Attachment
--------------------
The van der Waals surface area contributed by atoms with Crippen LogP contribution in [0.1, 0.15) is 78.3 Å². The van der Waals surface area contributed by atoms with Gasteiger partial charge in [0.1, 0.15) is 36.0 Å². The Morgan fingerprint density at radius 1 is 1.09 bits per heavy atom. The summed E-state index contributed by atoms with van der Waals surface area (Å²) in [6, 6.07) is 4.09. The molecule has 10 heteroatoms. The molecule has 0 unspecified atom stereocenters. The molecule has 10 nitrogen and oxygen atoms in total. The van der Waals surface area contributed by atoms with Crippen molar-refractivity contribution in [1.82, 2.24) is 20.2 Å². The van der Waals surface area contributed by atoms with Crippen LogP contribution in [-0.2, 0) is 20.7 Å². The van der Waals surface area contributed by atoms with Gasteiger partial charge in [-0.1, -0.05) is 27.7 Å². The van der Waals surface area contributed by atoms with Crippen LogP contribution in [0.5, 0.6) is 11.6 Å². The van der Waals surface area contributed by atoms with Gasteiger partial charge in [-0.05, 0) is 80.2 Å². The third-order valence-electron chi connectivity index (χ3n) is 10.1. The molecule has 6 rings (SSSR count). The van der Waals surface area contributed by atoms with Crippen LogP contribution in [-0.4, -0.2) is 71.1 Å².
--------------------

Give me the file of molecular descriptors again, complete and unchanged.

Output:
The van der Waals surface area contributed by atoms with Crippen LogP contribution in [0.1, 0.15) is 78.3 Å². The van der Waals surface area contributed by atoms with Gasteiger partial charge in [0.1, 0.15) is 36.0 Å². The Morgan fingerprint density at radius 1 is 1.09 bits per heavy atom. The summed E-state index contributed by atoms with van der Waals surface area (Å²) in [6, 6.07) is 4.09. The molecule has 10 heteroatoms. The molecule has 0 unspecified atom stereocenters. The molecule has 10 nitrogen and oxygen atoms in total. The van der Waals surface area contributed by atoms with Crippen molar-refractivity contribution in [1.82, 2.24) is 20.2 Å². The van der Waals surface area contributed by atoms with Crippen LogP contribution in [-0.2, 0) is 20.7 Å². The van der Waals surface area contributed by atoms with Gasteiger partial charge in [-0.1, -0.05) is 27.7 Å². The van der Waals surface area contributed by atoms with Crippen LogP contribution in [0.5, 0.6) is 11.6 Å². The van der Waals surface area contributed by atoms with Gasteiger partial charge in [-0.05, 0) is 80.2 Å². The third-order valence-electron chi connectivity index (χ3n) is 10.1. The molecule has 6 rings (SSSR count). The van der Waals surface area contributed by atoms with Crippen LogP contribution in [-0.4, -0.2) is 71.1 Å².